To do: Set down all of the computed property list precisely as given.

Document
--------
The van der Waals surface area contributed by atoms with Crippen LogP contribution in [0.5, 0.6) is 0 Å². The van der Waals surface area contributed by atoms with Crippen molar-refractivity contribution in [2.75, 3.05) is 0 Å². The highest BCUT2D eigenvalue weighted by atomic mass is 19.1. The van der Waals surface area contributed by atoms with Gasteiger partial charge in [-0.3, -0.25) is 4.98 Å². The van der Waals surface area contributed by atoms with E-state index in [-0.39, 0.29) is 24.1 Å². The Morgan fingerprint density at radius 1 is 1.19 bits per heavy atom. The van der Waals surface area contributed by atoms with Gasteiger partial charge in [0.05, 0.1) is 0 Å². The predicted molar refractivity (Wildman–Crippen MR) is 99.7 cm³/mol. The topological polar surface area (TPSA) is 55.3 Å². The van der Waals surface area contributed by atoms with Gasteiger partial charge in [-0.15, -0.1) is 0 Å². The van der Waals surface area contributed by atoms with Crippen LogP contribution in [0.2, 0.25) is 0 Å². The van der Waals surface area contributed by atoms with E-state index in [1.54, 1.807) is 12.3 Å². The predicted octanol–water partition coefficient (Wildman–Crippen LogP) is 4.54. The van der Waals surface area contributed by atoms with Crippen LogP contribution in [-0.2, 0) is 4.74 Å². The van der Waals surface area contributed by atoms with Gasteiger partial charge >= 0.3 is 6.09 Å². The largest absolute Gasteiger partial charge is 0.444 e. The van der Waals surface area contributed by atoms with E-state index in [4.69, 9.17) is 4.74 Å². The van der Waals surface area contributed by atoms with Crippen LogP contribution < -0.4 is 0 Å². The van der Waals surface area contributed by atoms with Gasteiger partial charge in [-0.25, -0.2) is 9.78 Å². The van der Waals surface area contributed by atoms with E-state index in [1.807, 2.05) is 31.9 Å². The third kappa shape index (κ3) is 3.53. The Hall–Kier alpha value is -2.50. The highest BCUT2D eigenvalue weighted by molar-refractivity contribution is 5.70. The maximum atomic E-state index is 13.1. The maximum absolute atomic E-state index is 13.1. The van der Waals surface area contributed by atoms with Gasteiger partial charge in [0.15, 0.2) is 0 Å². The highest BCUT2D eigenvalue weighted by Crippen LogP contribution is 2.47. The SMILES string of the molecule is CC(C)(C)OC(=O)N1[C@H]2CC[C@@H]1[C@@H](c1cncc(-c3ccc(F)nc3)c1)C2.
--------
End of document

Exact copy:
The van der Waals surface area contributed by atoms with Crippen LogP contribution in [0.5, 0.6) is 0 Å². The van der Waals surface area contributed by atoms with Crippen molar-refractivity contribution in [2.75, 3.05) is 0 Å². The highest BCUT2D eigenvalue weighted by atomic mass is 19.1. The van der Waals surface area contributed by atoms with Gasteiger partial charge in [-0.3, -0.25) is 4.98 Å². The van der Waals surface area contributed by atoms with E-state index in [-0.39, 0.29) is 24.1 Å². The Morgan fingerprint density at radius 1 is 1.19 bits per heavy atom. The van der Waals surface area contributed by atoms with Gasteiger partial charge in [0.05, 0.1) is 0 Å². The predicted molar refractivity (Wildman–Crippen MR) is 99.7 cm³/mol. The topological polar surface area (TPSA) is 55.3 Å². The van der Waals surface area contributed by atoms with Gasteiger partial charge in [-0.15, -0.1) is 0 Å². The van der Waals surface area contributed by atoms with Crippen LogP contribution in [0.2, 0.25) is 0 Å². The van der Waals surface area contributed by atoms with E-state index in [1.54, 1.807) is 12.3 Å². The predicted octanol–water partition coefficient (Wildman–Crippen LogP) is 4.54. The van der Waals surface area contributed by atoms with Crippen LogP contribution in [-0.2, 0) is 4.74 Å². The van der Waals surface area contributed by atoms with Gasteiger partial charge >= 0.3 is 6.09 Å². The largest absolute Gasteiger partial charge is 0.444 e. The van der Waals surface area contributed by atoms with E-state index in [4.69, 9.17) is 4.74 Å². The van der Waals surface area contributed by atoms with Crippen LogP contribution < -0.4 is 0 Å². The van der Waals surface area contributed by atoms with Gasteiger partial charge in [-0.25, -0.2) is 9.78 Å². The van der Waals surface area contributed by atoms with E-state index in [1.807, 2.05) is 31.9 Å². The third kappa shape index (κ3) is 3.53. The Hall–Kier alpha value is -2.50. The highest BCUT2D eigenvalue weighted by molar-refractivity contribution is 5.70. The maximum atomic E-state index is 13.1. The maximum absolute atomic E-state index is 13.1. The van der Waals surface area contributed by atoms with Gasteiger partial charge in [0.15, 0.2) is 0 Å². The highest BCUT2D eigenvalue weighted by Crippen LogP contribution is 2.47. The SMILES string of the molecule is CC(C)(C)OC(=O)N1[C@H]2CC[C@@H]1[C@@H](c1cncc(-c3ccc(F)nc3)c1)C2.